Content Index

This issue of Ecotopia Earth First! includes Judi Bari’s call for action in the endangered Headwaters Forest as well as a Headwaters legislative proposal by Maribelle Murrelet, Darryl Cherney and Laurie Sarachek report on the EF! blockade of MAXXAM redwoods logging in Redway, and Naomi Wagner writes on Helicopter logging in Albion. Additionally, there is an integrated confessions-to-L-P section provided followed by an article on L-P’s slap suit against Earth First!. The issue of tree spiking is discussed, Alicia Little Tree reviews the autobiography of Assata Shakur and Julie Muson lays open the harmful effects of a landfill in an Indian reservoir.

This issue of the Wild Rockies Review provides the usual update on EF! and issues concerning the Montana group, while focusing heavily on the protection of the wolf population.

In this Earth First! End Corporate Dominance! issue Cedar Stevens, Adrian Boutureira, Roger Baker, John Thoms, Chris Wilhite, Neal Tuttrup, Bill Medaille, Dug Schoellkopf, Karen Hadden, Erin Rogers, Sharon Jenkins, and Jupiter O'Halloran discuss topics like the menace of the Endangered Species Act, the global gathering of indigenous people fighting the oil industry, Mexican Zapatismo, Austin’s transportation and land use infrastructure, the reduction of urban sprawl, EF! encounters with the criminal system, the restoration of Texas Hill Country, Freeport McMoran mining in West Papua, Indonesia, the EF! suit against Austin mayor, the Children’s march to save Sierra Blanca, and includes a report from the 1996 Earth First! Activist Conference in the end.

This introductory guide to the Earth First! movement was produced by The Earth First! Journal as a service for Earth First! local groups. It includes the purpose and definition of Earth First!, their philosophy, their task forces, and provide information about Earth First! Foundation and -Journal, wilderness preservation, local groups, monkey wrenching, and direct action.

In this issue of the The Voice of the Wild Siskiyou of Spring 1998, a quarterly newsletter of the Siskiyou Regional Education Project, Art R. Kruckeberg and Frank A. Lang provide information about the Klamath-Siskyiou bioregion, a unique place situated along the Pacific Ocean across the Californian and Oregon border. Further, they ask the question of “how to preserve this bioregion and all its distinctive ecosystems - in the face of ongoing resource extraction and other human incursions?”, and encourage joining the Siskiyou Project network.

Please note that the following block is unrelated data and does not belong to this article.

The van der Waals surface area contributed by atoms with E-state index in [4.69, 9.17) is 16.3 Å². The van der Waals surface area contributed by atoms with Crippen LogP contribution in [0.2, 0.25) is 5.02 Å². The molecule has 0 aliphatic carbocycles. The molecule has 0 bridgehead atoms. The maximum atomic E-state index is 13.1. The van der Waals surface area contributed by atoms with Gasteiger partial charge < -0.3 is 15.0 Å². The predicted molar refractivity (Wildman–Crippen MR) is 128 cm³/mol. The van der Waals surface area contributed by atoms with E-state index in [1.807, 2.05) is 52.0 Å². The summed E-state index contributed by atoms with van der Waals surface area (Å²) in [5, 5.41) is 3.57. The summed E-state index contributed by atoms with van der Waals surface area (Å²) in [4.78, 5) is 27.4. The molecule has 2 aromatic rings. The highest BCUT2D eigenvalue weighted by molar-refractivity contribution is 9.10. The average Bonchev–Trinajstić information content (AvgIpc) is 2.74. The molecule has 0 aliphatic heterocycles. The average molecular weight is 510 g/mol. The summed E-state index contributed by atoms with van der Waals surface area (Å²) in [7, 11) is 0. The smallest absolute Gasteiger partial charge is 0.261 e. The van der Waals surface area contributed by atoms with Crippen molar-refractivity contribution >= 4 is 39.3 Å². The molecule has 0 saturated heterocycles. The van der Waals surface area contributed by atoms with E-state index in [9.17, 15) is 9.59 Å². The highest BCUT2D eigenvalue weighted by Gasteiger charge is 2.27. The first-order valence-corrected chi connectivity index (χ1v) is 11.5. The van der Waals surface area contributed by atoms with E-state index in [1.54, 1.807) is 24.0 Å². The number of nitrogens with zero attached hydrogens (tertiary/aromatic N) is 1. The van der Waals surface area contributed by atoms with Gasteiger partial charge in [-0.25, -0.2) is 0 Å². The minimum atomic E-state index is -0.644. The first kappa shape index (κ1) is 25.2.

In this special Baby Treesus issue of Earth First! Ecotopia, Earth First! sets forth its four-moratorium of campaigns named after seasons: Redwood Summer - Corporate Fall - Nuclear Winter. It mainly focuses on the Corporate Fall protests and other cases that required EF! demonstrations concerning the problem of “logging to infinity”. The issue additionally includes letters to the editor, a quiz, and a plea for money.

In this issue of Willamette Week of December 1992, Paul Roberts discusses economist Timothy Hermach’s shock therapy for timber policy. For him, federal timber policy is subsidized socialism at its least efficient. His new economic environmentalism: “He wants to reverse deforestation.”

This Earth First! issue serves as a citizen’s guide to the US Forest Service and its negative impact on U.S. national forests. As topics Scott Greacen includes reform proposals for the USFS, the role of deep ecology, the destruction of eco-systems across the U.S. and its related abuse of Native American cultural heritage and a call for the protection of national forests. Earth First!'s own position and its demands in this context are stated in the end.

This special edition of Earth first! is dedicated to Samhain, the Celtic term for “summer’s end”, a time to reassess our goals and strategies. Topics are endangered rivers, tar sands, protection from environmental degradation, information about US climate justice activism (MCJ), the green Scare, Deep Ecology, and the G 20 Summit among others. Letters to the editor and songs are included as well.

In this 1995 annual report, issued by non-profit foundation the Fund for Wild Nature, which supports people who are willing to protect ecosystems, its board of directors gives an update on current anti-environmental politics and the problem of the skirting of environmental laws. The purpose of the fund as well as the funding guidelines with its areas of support and grant projects are laid out. Their intent is to foster connections among diverse groups providing more insight into the philosophy of Deep Ecology.